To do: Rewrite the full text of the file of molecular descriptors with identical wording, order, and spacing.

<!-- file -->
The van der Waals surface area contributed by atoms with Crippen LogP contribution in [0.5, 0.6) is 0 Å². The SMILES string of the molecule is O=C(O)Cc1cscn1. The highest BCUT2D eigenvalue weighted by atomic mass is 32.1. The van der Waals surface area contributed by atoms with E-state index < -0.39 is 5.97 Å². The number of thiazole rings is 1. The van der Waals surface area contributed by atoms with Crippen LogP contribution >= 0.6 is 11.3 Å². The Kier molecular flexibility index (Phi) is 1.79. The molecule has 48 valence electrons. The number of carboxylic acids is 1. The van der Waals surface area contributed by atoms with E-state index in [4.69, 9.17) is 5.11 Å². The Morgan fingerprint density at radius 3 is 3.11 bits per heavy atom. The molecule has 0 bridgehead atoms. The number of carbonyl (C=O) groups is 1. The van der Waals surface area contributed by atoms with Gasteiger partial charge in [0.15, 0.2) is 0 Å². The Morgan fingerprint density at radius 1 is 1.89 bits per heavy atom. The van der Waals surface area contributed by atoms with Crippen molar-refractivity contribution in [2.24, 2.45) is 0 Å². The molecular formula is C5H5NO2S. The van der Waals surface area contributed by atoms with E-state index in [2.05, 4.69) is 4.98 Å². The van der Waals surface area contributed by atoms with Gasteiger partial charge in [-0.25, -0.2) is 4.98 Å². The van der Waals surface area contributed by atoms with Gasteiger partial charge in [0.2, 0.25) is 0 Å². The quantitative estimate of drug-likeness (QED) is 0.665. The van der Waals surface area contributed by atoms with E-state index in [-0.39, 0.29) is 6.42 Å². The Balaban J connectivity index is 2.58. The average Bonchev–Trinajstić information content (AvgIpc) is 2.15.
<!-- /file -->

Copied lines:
The van der Waals surface area contributed by atoms with Crippen LogP contribution in [0.5, 0.6) is 0 Å². The SMILES string of the molecule is O=C(O)Cc1cscn1. The highest BCUT2D eigenvalue weighted by atomic mass is 32.1. The van der Waals surface area contributed by atoms with E-state index < -0.39 is 5.97 Å². The number of thiazole rings is 1. The van der Waals surface area contributed by atoms with Crippen LogP contribution >= 0.6 is 11.3 Å². The Kier molecular flexibility index (Phi) is 1.79. The molecule has 48 valence electrons. The number of carboxylic acids is 1. The van der Waals surface area contributed by atoms with E-state index in [4.69, 9.17) is 5.11 Å². The Morgan fingerprint density at radius 3 is 3.11 bits per heavy atom. The molecule has 0 bridgehead atoms. The number of carbonyl (C=O) groups is 1. The van der Waals surface area contributed by atoms with Gasteiger partial charge in [0.15, 0.2) is 0 Å². The Morgan fingerprint density at radius 1 is 1.89 bits per heavy atom. The van der Waals surface area contributed by atoms with Crippen molar-refractivity contribution in [2.24, 2.45) is 0 Å². The molecular formula is C5H5NO2S. The van der Waals surface area contributed by atoms with E-state index in [2.05, 4.69) is 4.98 Å². The van der Waals surface area contributed by atoms with Gasteiger partial charge in [-0.25, -0.2) is 4.98 Å². The van der Waals surface area contributed by atoms with Gasteiger partial charge in [0.2, 0.25) is 0 Å². The quantitative estimate of drug-likeness (QED) is 0.665. The van der Waals surface area contributed by atoms with E-state index in [-0.39, 0.29) is 6.42 Å². The Balaban J connectivity index is 2.58. The average Bonchev–Trinajstić information content (AvgIpc) is 2.15.